Oil Gains, Following Saudi Arabia And Russia Discussions

Nigerian oil earningsAn oil drilling rig stands on the Bakken formation in Watford City, North Dakota. Photographer: Matthew Staver

Oil gained as Saudi Arabia prepared to make a “significant” announcement following discussions with Russia over promoting market stability.

Futures gained as much as 4.3 percent in New York after Saudi Arabia and Russia agreed to work together to stabilize prices following Sunday’s meeting between Deputy Crown Prince Mohammed bin Salman and President Vladimir Putin. Saudi Energy Minister Khalid Al-Falih will make the announcement at the G20 summit in China on Monday, according to his chief of staff. Crude rose the most in two weeks on Friday as Putin said he’d like OPEC and Russia to agree to an output freeze.

“The market seems to be positioning for the vague possibility of a substantial statement” by Saudi Arabia, Axel Herlinghaus, senior commodities analyst at DZ Bank AG said by e-mail.

Oil rallied last month amid speculation members of the Organization of Petroleum Exporting Countries and other producers would agree to freeze output when they meet later this month in Algiers. A similar proposal was derailed in April over Saudi Arabia’s insistence that Iran should participate.

West Texas Intermediate for October delivery was at $46.22 a barrel on the New York Mercantile Exchange, up $1.78 at 10:01 a.m. in London. The contract rose $1.28 to $44.44 on Friday, the biggest gain since Aug. 18. Total volume traded was about 89 percent above the 100-day average.

Putin Intervention

Brent for November settlement was $2.13 higher at $48.96 a barrel on the London-based ICE Futures Europe exchange. The contract added 3 percent to $46.83 a barrel on Friday. The global benchmark crude traded at a $1.90 premium to November WTI.

Iran, which is increasing output following the end of sanctions at the start of this year, has yet to decide whether it may join a production freeze. The National Iranian Oil Co. faces no reason to restrict or cut output, state news agency Mehr said, citing Ali Kardor, a managing director at the company.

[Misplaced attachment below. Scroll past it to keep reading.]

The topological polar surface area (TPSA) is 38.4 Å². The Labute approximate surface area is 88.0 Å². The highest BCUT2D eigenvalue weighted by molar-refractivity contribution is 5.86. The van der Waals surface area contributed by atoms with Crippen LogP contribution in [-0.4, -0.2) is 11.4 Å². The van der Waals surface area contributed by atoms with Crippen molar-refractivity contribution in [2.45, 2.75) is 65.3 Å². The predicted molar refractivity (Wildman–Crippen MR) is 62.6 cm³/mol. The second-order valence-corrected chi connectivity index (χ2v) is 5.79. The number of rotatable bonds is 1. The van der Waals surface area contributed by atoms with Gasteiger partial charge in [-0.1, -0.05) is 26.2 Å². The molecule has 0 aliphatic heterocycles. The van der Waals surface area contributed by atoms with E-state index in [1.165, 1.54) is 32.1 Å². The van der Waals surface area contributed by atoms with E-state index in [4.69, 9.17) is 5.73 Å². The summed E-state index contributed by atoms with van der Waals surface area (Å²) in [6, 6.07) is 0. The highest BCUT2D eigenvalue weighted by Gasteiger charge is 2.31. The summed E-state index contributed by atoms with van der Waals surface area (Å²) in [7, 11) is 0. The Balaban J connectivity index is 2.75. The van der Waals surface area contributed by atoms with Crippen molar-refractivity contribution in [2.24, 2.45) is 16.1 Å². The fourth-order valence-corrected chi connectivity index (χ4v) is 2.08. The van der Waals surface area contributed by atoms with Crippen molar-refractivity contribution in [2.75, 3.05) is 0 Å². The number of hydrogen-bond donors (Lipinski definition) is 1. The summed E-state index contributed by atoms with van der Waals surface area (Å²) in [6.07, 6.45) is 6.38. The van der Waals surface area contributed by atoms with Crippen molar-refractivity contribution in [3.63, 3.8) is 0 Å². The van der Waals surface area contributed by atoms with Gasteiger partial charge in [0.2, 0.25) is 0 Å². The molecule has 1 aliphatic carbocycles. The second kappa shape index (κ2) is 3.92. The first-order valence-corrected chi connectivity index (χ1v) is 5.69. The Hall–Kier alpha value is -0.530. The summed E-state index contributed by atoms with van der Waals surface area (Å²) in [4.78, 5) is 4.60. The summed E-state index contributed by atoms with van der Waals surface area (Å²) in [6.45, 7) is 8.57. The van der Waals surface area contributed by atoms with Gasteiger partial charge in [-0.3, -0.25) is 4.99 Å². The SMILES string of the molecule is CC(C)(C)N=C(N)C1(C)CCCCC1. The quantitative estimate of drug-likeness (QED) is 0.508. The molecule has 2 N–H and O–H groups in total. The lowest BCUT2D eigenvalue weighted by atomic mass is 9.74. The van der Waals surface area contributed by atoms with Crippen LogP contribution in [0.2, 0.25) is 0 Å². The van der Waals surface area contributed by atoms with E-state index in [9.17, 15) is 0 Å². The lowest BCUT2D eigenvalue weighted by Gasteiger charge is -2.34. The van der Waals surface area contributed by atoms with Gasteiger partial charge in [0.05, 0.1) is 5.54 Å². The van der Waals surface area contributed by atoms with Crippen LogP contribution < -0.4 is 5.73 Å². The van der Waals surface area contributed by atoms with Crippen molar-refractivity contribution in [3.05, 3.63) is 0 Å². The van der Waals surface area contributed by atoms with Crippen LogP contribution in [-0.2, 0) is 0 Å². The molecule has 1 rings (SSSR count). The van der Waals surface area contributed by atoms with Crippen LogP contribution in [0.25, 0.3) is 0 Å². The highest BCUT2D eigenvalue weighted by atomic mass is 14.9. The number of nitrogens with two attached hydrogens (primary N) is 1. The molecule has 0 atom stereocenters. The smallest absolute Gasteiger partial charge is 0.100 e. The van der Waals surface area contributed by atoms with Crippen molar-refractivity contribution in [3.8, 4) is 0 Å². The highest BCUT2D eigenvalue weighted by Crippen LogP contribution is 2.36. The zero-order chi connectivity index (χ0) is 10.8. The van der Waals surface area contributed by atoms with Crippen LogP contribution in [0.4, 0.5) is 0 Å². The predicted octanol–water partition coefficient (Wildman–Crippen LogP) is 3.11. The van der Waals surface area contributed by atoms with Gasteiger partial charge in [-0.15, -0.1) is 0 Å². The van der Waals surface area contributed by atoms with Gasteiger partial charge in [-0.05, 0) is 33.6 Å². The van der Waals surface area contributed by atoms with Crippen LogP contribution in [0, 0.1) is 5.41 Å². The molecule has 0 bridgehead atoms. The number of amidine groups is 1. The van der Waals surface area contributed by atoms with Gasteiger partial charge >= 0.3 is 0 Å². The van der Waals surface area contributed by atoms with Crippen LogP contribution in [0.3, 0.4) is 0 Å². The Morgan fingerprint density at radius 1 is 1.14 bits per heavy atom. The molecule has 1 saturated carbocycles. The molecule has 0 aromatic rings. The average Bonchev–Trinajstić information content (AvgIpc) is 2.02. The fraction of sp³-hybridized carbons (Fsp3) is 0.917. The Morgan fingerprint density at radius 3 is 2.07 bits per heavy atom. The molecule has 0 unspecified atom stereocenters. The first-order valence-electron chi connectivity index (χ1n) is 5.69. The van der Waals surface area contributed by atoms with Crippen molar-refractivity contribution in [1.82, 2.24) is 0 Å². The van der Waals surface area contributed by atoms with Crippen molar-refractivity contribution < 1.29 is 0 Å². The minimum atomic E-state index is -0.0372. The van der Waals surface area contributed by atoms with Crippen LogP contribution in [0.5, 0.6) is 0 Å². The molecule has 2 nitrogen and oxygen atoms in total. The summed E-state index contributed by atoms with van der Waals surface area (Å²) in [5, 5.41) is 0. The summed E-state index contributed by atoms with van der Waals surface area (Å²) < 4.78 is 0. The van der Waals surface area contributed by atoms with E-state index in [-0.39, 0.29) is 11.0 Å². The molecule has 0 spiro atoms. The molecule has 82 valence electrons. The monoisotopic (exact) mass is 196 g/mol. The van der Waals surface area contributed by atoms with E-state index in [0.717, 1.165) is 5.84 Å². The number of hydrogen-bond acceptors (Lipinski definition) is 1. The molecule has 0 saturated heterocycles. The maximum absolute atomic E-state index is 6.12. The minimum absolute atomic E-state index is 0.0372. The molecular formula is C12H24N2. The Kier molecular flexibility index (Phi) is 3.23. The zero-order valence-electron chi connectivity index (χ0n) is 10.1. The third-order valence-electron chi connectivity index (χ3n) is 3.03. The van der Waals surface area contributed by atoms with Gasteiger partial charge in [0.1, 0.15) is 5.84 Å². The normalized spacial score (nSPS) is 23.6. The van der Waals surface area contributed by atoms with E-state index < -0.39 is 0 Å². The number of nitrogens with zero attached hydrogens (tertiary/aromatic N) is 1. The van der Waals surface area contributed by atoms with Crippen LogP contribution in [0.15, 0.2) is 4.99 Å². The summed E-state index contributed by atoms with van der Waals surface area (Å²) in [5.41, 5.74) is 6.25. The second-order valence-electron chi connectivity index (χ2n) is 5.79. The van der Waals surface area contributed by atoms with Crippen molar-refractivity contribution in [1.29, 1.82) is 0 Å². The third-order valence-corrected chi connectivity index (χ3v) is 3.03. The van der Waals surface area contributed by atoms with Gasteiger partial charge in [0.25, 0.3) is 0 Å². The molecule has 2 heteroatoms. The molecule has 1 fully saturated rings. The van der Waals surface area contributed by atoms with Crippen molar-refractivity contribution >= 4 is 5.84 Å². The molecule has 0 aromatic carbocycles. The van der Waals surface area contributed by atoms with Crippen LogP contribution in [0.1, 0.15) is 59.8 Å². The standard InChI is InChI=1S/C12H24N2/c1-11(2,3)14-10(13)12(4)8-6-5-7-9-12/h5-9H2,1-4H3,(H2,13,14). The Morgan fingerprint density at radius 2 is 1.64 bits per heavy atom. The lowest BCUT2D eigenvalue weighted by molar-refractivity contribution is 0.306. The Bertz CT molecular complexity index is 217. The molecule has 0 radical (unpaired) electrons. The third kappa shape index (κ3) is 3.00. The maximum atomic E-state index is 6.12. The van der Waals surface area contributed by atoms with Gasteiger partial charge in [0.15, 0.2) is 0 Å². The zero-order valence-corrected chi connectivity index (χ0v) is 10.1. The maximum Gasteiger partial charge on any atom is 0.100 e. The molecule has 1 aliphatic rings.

Putin said in an interview last week in Vladivostok that other producing countries now recognize Iran should be allowed to continue raising output since it was freed just months ago from international sanctions. The Russian president said at the time that he may recommend such a plan when he met with Prince Mohammed.

Saudi Arabia led OPEC’s decision in 2014 not to cut output amid a global glut in order to protect market share and force out higher-cost producers. Group production rose to a record 33.69 million barrels a day in August, just under a third of global demand, a Bloomberg survey showed last week.

Oil-market news:

  • Oil market at “tipping point” of demand outstripping supply: BP
  • OPEC Secretary-General Mohammed Barkindo will meet Iranian Oil Minister Bijan Namdar Zanganeh in Tehran in the coming week and discuss the manner of implementing a proposed OPEC production freeze plan: Mehr.
  • The number of U.S. rigs drilling for oil rose by 1 to 407, the ninth increase in 10 weeks, Baker Hughes Inc. reported Friday.

About the Author

Samed Olukoya
Samed Olukoya is the CEO/Founder of investorsking.com, a digital business media, with over 10 years experience as a foreign exchange research analyst and trader.

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